4. People's ability to understand English varies. To Anglo-Saxons, Europeans who learned English at school and most who have shifted to English-Speaking nations this isn't a problem. To the rest it will be a problem even though a fair chunk of English actually comprises words, phrases and acronyms based on other languages.

5. Like it or not - in most cases, people do not read tutorials or help files unless expressly YELLED AT to do it and even then they will only read what is absolutely necessary.

Will changing mIRC's name fix things? No. Instead of the current confusion you would have "Why isn't mIRC made anymore?"
Posted By: ParaBrat

Re: Perceptions of the monolith - 10/02/04 07:17 AM

helper: please type /help <insert about anything here> for a very helpful and detailed explanation of that.

user: I DONT WANNA READ, just *&(^%$ TELL me

*sigh* if i had a pb cookie for every time i've seen that. like we're going to pick up the phone and call them? go to their house and explain face to face? and lets not forget:
-help file? oh, i deleted that, i dont read them
-i dont have time to go read/search for something, im lazy. you know it, just tell me
-oh. i knew that, i just forgot i knew. never mind.
-i know you cant do anything about that, but cant you go talk to them for me anyway?

The intro, help file, faq, mIRC's website and assorted links all explain very well what IRC is and what mIRC is. A simple look at all the networks represented in the connect dialog should be a huge clue there are lots of networks. Many ppl simply dont read all those things. Granted, lots of the m's in rtfm are so useless and confusing that ppl dont want to read anything that looks like one, but we're talking human nature here. What more could be done short of a huge screen opening the first time they open mIRC saying in caps "this is software. this is mIRC. We arent IRC etc and you cant close this window until you sit right there and read every dang word" i think ppl really have to work hard at missing that there is a diff between mIRC and IRC frown

Dont get me wrong, obviously i like helping ppl and there are some ppl who just dont have any idea what that big word HELP up there actually represents. Some are easily overwhelmed by the sheer volume of info presented. Some get more benefit from one on one help.

To reply to your central question: the info on the diff between IRC and mIRC is abundant. How important is it that new users immediately grasp the difference if they refuse to read whats right in front of them? Whats the likelihood that putting the diff in yet another place/way would be read? imo, not very and slim to none.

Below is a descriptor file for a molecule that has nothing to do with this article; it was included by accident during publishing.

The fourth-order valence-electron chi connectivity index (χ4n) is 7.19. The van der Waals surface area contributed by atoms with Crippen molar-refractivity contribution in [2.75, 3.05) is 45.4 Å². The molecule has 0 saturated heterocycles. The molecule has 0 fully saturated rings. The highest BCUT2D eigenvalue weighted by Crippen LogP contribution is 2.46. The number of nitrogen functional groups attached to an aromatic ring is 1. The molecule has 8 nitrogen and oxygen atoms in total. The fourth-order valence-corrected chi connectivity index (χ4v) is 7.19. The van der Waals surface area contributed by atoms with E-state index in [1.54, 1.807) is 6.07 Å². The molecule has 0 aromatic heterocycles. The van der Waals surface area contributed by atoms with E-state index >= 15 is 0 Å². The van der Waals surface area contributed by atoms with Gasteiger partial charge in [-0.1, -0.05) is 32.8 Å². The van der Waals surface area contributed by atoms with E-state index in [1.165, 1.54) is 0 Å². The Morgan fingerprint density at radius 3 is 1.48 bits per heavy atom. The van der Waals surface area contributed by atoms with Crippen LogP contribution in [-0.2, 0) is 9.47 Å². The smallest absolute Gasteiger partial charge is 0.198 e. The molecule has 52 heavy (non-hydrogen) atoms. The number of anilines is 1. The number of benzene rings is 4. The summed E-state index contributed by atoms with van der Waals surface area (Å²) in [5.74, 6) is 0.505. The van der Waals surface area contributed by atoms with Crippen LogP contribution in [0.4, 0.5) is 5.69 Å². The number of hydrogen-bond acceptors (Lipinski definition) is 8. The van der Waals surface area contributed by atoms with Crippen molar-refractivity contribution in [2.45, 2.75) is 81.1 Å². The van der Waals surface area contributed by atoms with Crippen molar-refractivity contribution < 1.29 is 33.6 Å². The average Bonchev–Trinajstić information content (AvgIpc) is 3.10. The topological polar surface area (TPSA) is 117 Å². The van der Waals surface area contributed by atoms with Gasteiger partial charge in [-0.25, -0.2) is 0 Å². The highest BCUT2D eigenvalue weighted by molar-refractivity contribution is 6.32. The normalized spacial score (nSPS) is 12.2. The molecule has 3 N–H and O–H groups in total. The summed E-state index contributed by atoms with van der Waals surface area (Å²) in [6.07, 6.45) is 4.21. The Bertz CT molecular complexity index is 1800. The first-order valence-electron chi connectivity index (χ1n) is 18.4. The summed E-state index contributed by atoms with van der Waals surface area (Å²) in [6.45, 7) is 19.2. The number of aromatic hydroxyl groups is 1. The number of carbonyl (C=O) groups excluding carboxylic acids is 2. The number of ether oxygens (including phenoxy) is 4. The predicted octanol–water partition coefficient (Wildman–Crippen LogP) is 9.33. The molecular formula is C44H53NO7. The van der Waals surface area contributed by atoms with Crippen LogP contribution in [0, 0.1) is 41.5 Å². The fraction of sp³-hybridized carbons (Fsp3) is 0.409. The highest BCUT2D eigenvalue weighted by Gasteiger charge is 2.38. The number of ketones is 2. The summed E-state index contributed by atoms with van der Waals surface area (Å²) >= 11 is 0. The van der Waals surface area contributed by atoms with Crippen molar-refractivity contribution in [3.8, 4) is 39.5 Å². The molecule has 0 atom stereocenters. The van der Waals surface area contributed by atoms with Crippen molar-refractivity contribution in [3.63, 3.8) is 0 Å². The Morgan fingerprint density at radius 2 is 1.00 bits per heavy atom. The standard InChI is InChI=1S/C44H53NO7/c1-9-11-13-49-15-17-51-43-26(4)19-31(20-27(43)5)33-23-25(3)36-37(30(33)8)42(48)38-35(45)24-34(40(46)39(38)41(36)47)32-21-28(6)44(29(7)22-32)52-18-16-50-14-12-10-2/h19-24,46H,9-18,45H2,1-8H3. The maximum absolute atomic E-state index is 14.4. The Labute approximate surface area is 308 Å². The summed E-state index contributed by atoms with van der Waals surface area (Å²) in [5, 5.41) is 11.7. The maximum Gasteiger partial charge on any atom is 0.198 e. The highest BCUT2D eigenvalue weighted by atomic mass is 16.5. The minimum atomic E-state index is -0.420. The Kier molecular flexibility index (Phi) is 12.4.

yes, we often have to explain the diff here when replying. Saying the same things over and over is an unavoidable part of helping. Helping == educating. Explaining the diff between IRC and mIRC within the context of their question is perhaps the best way for some to grasp the concept as it relates to them. Before it effects them, they prolly dont really care there is a diff and it isnt harmful to not know.
Posted By: ParaBrat

Re: Perceptions of the monolith - 10/02/04 07:32 AM

*chuckle* case in point Watchdog:
When 911 (the phone number to get emergency help fast) was first started, the powers that be decided ppl might have a hard time remembering nine-one-one. to make it easier, the audio ad campaigns said "dial nine-eleven". You got it, LOTS of ppl calling police/hospitals/operators etc wanting to know if they had to get new phones and wth was the eleven on the dial? I had several ppl tell me they would have called sooner for help, but they didnt have a phone with an eleven on it. Ad campaigns promptly were changed to say nine-one-one, followed by numerous ppl stating it was a good thing they got rid of that stupid nine-eleven system and put the nine-one-one system in place instead. Were they stupid? nope. well, mostly nope...just very literal minded <grin>

Now, before anyone decides to poke fun at us southerners, i have to add this was a common occurance all over the country :tongue:
Posted By: Watchdog

Re: Perceptions of the monolith - 10/02/04 07:38 AM

Reminds me of Hymee (the robot in Maxwell Smart) He seemed to take everything at face-value. blush
Posted By: LocutusofBorg

Re: Perceptions of the monolith - 10/02/04 01:10 PM

HOMER
(reading from computer screen)

To start press any key

PAUSE

HOMER

Where's the ANY key? I see 'Esk', 'Catarl', and 'Pig-Up'. There doesn't seem to be any ANY key. Woo! All this computer hacking is making me thirsty.
Posted By: Mentality

Re: Perceptions of the monolith - 10/02/04 05:44 PM

"Although it's totally beyond me how people can not know about viruses.... They may not know all the latest variants, but they have to be familiar with the concept. I hope."